Here is a list of things to look for when looking for a professional. Now, let’s look at the signs that it may be time to think about changing your therapist.
Lack of contact
Active participation of both parties – the client and the therapist – is a necessary condition of progress. The principle of partner interaction and contact is one of the key principles in psychotherapy; it is teamwork in which trust and understanding are important. As with any other therapist, it is important to find someone with whom you feel comfortable – it is normal if looking for “your” person takes time and you have to turn to representatives of different schools and directions.
The personality of the therapist matters a lot. If you do not feel that you are heard and understood correctly, if you cannot get rid of the feeling that the therapist’s beliefs and attitude differ too much from yours and this affects his work, it makes sense to keep looking.
The contact is too close.
The credit of trust given to a psychotherapist is enormous, but sometimes it leads to a blurring of boundaries. If this happens when you first seek psychological help, it may seem like “that’s the way it’s meant to be” and psychotherapy is about heart-to-heart conversations in an atmosphere of close friendship. But extremes are fraught with problems, and too close contact is just as counterproductive as a complete lack of understanding. Psychotherapeutic interventions have certain protocols, and a good therapist is careful to follow them.
The danger may also arise after a long period of cooperation: in this case, communication starts to resemble friendships, conversations are about themes unrelated to psychotherapy, the therapist shares details about his or her life, moves to a certain level of intimacy or allows informal communication outside psychotherapy sessions. It is not important on whose initiative the necessary distance is reduced; if this condition is violated, it is time to look for another therapist. It is impossible to help the client learn to build healthy boundaries without having this skill yourself.
Lack of support
If everything is more or less intuitively clear with the question of distance, the issue of neutrality is somewhat more complicated. In theory, the psychotherapist is a neutral and impartial figure. But in practice, the client is in a situation of vulnerability and needs unconditional support. In other words, it is important to be supported, encouraged, and praised.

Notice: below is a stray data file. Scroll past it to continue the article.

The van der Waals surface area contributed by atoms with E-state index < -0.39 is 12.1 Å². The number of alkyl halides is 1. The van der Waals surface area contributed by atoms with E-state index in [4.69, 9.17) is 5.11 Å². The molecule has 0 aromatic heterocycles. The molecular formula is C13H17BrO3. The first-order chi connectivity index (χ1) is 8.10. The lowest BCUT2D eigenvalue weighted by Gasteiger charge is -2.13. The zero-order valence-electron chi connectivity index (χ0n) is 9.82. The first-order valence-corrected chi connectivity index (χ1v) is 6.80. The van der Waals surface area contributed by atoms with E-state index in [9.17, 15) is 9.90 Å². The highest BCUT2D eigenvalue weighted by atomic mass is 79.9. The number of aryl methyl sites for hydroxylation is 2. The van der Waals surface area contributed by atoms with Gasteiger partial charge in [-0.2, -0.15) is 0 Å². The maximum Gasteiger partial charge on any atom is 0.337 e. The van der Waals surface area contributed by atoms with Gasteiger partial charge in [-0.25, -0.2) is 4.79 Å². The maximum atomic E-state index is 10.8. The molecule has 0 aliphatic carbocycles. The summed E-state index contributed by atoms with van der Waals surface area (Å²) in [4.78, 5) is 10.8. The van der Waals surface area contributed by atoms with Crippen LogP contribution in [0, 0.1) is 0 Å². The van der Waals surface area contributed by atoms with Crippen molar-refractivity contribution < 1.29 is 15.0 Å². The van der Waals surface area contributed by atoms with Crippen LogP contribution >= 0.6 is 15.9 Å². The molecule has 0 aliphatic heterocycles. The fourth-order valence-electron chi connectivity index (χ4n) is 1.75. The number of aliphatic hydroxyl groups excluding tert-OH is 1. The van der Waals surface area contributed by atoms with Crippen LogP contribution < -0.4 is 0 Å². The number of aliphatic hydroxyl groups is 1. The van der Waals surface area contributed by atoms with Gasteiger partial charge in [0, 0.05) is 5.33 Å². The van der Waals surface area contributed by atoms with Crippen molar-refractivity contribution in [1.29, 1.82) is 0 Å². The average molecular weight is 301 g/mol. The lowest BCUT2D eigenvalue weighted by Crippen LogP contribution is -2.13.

A competent therapist can help you see progress and teach you to appreciate the work you are doing. Every small step in the right direction motivates you and gives you the strength to move on and look for solutions to your problems. If, however, before the meeting with the psychotherapist you have the feeling of a delinquent schoolboy or a heavy feeling of loneliness and anxiety, this is a reason to look for a new specialist.
Strange methods of work
Unfortunately, it is possible that you may encounter unprofessionalism, strange unproven methods, or an openly commercial attitude towards the client. If the psychotherapist does not cope with answering your questions, cannot clearly and concisely explain the purposes of his actions, insists on exercises, practices, and methods that are unacceptable and uncomfortable for you – you may be faced with an incompetent self-qualified person who is guided not by professional standards, but by his own fantasies and “author’s methods.
It is equally dangerous if they try to impose non-existent diagnoses and prolong therapy. The oppressive feeling that you are just being used as a source of income is an ironclad reason to see another psychotherapist.
Inattentiveness or forgetfulness
In most cases, psychotherapy is a long process, so it is important that the psychotherapist does not forget important facts and details of your life, does not get confused about the events, knows the peculiarities of your psyche.
It doesn’t matter how exactly this is accomplished: by good memory, by mnemonic techniques, or by simple notes in a notebook that the doctor reviews before each meeting – what’s important is that you don’t have to recount the same experiences or events several times. If you and your life are confused with one of the other clients, your confidentiality may suffer – and that’s definitely a reason to end the relationship.
Psychotherapy can well be a source of negative emotions and unpleasant experiences. Often the way to solve a problem is through a “traumatic” period, dissecting fears and complexes and re-experiencing the situations that, in fact, made one seek help. This is not the most pleasant process, but understanding the goal and algorithm of actions together with professional “accompaniment” compensates for the painfulness of the experience.
It is important that “storms” do not drag on and do not turn into a leitmotif of your meetings with the therapist. Psychotherapy should not turn into a series of feats and a constant race for survival. The feeling of hopelessness of efforts, fear of telling the truth, constant anxiety and depression, and a lack of feeling of relief are reasons to conduct an audit of interaction with the therapist.
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